But a lobby group or a movement is not like that. Achieving an effect, pushing a point of view or policy, effecting a particular change in society, is the point of the endeavour. That's what a lobby is about: there is no other “there” there. So when a lobby comes up with a cheesy, fearmongering advertisement, it is reasonable to view it as essentially discrediting, in a way that it's not when a person does something wrong, or a country does something objectionable, or a church says something silly. If a lobby is in the business of saying silly things, or saying things in an objectionable way, isn't it Just Bad?

Which brings me back to my own local concerns. One of my criticisms of the evangelical church, at least in this town, is related: I think it's confused about whether it's a movement or a church --- even worse, whether it's an insurgent movement or The Church, simpliciter. This has all sorts of implications for how one views membership, duty, loyalty, and the ethical position of both individuals and officials: I take a rather different view, for example, of a minister on the one hand, and a cadre of a movement on the other; if they are the same person, there is potentially a serious problem. But that is really a matter for its own post, on another occasion.

[1] I can't seem to link to individual posts there. The ones I mean are from April 2009: scroll down to Wednesday, April 15, and look for "POLITICS AND THE ENGLISH LANGUAGE" and “'When I make a word do a lot of work like that,' said Humpty Dumpty, 'I always pay it extra.'".

[2] Short version: I am a conservative Christian, in the Anglican tradition (and happy to be so), I live in Sydney, and while it would be misleading to call me an evangelical I'm probably more like that than anything else; and I was taught and trained by evangelicals, and I have friends in that ministry. And yet I find the public stance of the Sydney Diocese, in particular its official media presence, absolutely unbearable.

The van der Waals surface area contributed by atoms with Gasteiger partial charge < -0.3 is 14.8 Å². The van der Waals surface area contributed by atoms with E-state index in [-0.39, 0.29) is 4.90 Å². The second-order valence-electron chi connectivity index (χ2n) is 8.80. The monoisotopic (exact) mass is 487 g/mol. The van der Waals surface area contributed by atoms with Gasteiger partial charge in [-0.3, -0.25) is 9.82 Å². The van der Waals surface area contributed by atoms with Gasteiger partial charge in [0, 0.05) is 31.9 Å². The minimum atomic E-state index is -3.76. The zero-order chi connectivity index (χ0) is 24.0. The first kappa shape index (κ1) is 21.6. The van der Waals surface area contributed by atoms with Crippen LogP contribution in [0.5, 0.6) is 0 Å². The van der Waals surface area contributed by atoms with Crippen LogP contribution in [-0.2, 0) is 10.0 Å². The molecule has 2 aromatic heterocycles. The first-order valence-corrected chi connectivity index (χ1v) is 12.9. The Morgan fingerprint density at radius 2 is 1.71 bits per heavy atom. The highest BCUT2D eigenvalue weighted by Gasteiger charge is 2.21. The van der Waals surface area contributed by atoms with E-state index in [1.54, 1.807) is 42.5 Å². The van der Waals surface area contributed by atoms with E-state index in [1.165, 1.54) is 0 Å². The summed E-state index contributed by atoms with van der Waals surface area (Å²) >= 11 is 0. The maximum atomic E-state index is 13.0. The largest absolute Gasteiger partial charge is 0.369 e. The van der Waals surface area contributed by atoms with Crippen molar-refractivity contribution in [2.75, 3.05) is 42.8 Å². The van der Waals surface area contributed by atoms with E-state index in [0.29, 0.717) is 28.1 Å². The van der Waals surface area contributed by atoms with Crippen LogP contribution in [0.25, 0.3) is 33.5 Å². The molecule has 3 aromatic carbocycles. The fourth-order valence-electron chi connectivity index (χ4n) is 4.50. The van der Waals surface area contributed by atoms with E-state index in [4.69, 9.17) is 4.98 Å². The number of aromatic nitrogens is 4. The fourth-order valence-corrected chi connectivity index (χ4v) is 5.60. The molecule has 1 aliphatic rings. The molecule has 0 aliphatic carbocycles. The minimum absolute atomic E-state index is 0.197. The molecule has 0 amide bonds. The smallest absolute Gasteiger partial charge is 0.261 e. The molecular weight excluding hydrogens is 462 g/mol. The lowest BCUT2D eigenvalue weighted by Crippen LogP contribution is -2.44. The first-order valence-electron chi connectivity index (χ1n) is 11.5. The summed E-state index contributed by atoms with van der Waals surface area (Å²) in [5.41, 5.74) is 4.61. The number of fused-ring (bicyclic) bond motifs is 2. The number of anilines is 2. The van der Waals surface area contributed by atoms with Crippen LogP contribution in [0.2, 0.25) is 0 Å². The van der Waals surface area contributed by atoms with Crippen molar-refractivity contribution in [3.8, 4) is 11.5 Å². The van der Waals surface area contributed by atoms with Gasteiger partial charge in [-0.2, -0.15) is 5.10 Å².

Saturday, 25 April 2009

A guilty pleasure

Returning home late last night, I stumbled over a favourite film from my early teens: Firefox, the one where Clint Eastwood steals the Soviet Union's eponymous superplane.

Let's get some important points out of the way first: (1) The film is a shameless, twice-baked piece of Cold War cheese. (2) The idea that in the early Eighties, the Soviets might have been able to surprise the West with a revolutionary-on-all-fronts wonder-weapon, was pretty silly at the time --- although I remember it being taken seriously in the media --- and in retrospect, it's even sillier than the idea that messed-up middle-aged pilot Mitchell Gant might just walk in and fly the plane out of Russia.

Having taken due note of all that, the film is great. The effects are superb, and have not only stood the test of time, but are a pleasant reminder of the days when special effects were just that: occasional, rather than structural. And one can see some of Eastwood's characteristic concerns, both as a star and, in what was a relatively early outing, as a director. (It helps if, as I did, one also reads the book, and can see the changes of content and emphasis.) The ruthlessness of the Western spymasters is downplayed a little, but Gant's ruthlessness is downplayed a lot: in the film he has a code, a respect for others caught up in the events, and a confused-and-weary disdain for his masters and the inhumanity of the conflict.